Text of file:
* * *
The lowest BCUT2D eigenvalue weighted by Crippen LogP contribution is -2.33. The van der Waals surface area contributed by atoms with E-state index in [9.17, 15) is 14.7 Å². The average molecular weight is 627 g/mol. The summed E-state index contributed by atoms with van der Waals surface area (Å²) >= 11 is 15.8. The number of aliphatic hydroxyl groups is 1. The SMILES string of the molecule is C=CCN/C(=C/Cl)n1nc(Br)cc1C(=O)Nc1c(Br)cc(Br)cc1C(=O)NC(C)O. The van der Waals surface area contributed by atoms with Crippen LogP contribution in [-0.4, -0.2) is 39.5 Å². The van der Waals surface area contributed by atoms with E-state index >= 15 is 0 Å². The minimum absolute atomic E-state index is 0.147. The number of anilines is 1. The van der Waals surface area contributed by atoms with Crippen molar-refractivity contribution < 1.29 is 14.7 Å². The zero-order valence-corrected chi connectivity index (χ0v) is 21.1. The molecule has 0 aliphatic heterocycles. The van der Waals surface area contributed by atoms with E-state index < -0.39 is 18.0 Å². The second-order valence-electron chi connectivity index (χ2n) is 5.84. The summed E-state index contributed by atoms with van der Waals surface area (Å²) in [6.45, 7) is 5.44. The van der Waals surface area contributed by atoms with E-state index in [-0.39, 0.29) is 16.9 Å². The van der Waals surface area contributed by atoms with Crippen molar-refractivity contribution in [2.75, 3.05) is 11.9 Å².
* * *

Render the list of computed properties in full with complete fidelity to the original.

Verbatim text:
The lowest BCUT2D eigenvalue weighted by Crippen LogP contribution is -2.33. The van der Waals surface area contributed by atoms with E-state index in [9.17, 15) is 14.7 Å². The average molecular weight is 627 g/mol. The summed E-state index contributed by atoms with van der Waals surface area (Å²) >= 11 is 15.8. The number of aliphatic hydroxyl groups is 1. The SMILES string of the molecule is C=CCN/C(=C/Cl)n1nc(Br)cc1C(=O)Nc1c(Br)cc(Br)cc1C(=O)NC(C)O. The van der Waals surface area contributed by atoms with Crippen LogP contribution in [-0.4, -0.2) is 39.5 Å². The van der Waals surface area contributed by atoms with E-state index >= 15 is 0 Å². The minimum absolute atomic E-state index is 0.147. The number of anilines is 1. The van der Waals surface area contributed by atoms with Crippen molar-refractivity contribution < 1.29 is 14.7 Å². The zero-order valence-corrected chi connectivity index (χ0v) is 21.1. The molecule has 0 aliphatic heterocycles. The van der Waals surface area contributed by atoms with E-state index < -0.39 is 18.0 Å². The second-order valence-electron chi connectivity index (χ2n) is 5.84. The summed E-state index contributed by atoms with van der Waals surface area (Å²) in [6.45, 7) is 5.44. The van der Waals surface area contributed by atoms with E-state index in [-0.39, 0.29) is 16.9 Å². The van der Waals surface area contributed by atoms with Crippen molar-refractivity contribution in [2.75, 3.05) is 11.9 Å².